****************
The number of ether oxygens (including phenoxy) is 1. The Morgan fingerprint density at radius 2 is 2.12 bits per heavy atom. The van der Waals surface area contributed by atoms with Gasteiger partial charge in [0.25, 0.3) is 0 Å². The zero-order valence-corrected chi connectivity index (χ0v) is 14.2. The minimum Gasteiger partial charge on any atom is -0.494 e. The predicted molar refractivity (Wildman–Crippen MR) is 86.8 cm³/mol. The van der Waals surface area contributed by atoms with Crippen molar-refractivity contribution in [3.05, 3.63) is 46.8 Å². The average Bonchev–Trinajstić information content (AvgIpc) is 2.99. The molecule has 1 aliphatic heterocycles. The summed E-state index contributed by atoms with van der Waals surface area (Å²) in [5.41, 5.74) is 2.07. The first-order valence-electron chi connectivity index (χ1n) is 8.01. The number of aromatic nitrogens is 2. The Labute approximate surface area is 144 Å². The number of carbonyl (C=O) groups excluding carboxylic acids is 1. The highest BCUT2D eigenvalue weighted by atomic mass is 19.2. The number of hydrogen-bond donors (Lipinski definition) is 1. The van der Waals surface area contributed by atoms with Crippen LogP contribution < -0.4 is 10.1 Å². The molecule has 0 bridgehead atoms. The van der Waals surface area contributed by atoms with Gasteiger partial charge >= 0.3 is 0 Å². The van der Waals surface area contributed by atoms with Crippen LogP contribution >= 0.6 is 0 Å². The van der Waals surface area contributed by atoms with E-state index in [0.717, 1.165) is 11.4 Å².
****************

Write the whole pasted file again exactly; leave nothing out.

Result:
The number of ether oxygens (including phenoxy) is 1. The Morgan fingerprint density at radius 2 is 2.12 bits per heavy atom. The van der Waals surface area contributed by atoms with Gasteiger partial charge in [0.25, 0.3) is 0 Å². The zero-order valence-corrected chi connectivity index (χ0v) is 14.2. The minimum Gasteiger partial charge on any atom is -0.494 e. The predicted molar refractivity (Wildman–Crippen MR) is 86.8 cm³/mol. The van der Waals surface area contributed by atoms with Crippen molar-refractivity contribution in [3.05, 3.63) is 46.8 Å². The average Bonchev–Trinajstić information content (AvgIpc) is 2.99. The molecule has 1 aliphatic heterocycles. The summed E-state index contributed by atoms with van der Waals surface area (Å²) in [5.41, 5.74) is 2.07. The first-order valence-electron chi connectivity index (χ1n) is 8.01. The number of aromatic nitrogens is 2. The Labute approximate surface area is 144 Å². The number of carbonyl (C=O) groups excluding carboxylic acids is 1. The highest BCUT2D eigenvalue weighted by atomic mass is 19.2. The number of hydrogen-bond donors (Lipinski definition) is 1. The van der Waals surface area contributed by atoms with Crippen LogP contribution < -0.4 is 10.1 Å². The molecule has 0 bridgehead atoms. The van der Waals surface area contributed by atoms with Gasteiger partial charge >= 0.3 is 0 Å². The van der Waals surface area contributed by atoms with Crippen LogP contribution >= 0.6 is 0 Å². The van der Waals surface area contributed by atoms with E-state index in [0.717, 1.165) is 11.4 Å².